Comparative Literature | Literary Traditions in Medieval Europe
C523 | 25199 | Prof. McGerr

MW 1:00-2:15   SY 001

This course introduces students to the beauty, humor, and
intellectual sophistication of texts written in Europe between the
sixth and fifteenth centuries, in order to help students learn more
about medieval European cultures and allow students to compare early
literary traditions in Europe with literatures from other times and
other areas of the world.  Another course goal is to help students
enhance their general ability to read and write about texts
analytically.  We will study representative medieval works from a
variety of genres and modes (including epic, romance, lyric, drama,
allegorical narrative, and satire).  We will explore such issues as
the emergence of vernacular literature in the Middle Ages, the
relationship of oral and written presentation of medieval texts, the
influence of classical and Christian traditions on medieval texts,
the relationship of medieval literature to music and the visual
arts, and the social forces that shaped European literature during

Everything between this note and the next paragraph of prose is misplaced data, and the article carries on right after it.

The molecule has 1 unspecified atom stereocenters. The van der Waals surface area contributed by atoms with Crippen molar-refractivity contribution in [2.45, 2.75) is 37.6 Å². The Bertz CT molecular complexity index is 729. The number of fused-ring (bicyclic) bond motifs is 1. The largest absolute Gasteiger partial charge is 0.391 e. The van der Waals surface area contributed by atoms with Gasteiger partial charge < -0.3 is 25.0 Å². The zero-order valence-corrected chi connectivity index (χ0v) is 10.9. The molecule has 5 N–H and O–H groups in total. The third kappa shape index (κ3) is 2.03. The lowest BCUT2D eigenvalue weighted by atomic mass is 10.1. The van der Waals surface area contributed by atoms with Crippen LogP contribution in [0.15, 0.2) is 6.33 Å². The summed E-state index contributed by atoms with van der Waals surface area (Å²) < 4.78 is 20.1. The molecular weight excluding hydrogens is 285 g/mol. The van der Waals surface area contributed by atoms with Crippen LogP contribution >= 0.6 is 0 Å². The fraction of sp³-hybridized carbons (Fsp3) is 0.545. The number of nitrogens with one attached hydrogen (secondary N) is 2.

this time.

Our texts will include a selection of lyric poems from the Latin and
vernacular traditions, the Song of Roland, the Song of the Cid,
Chrétien Troyes's  Yvain, Marie de France's Lais, Wolfram von
Eschenbach's Parzival, Guillaume de Lorris and Jean de Meun's
Romance of the Rose, Dante's Divine Comedy,  The Second Shepherd's
Play, and Everyman.

Students in C 321 will take a mid-term and final exam and write one
critical essay of six to eight pages.  The class will also examine
medieval manuscripts at the Lilly Library.  Students in C 523 will
write a response paper (2-3 pp.), a project proposal (3-5 pp.), and
a research project paper (20-25 pp.)

C321 satisfies  COAS Cultural Studies List A & AHLA requirements.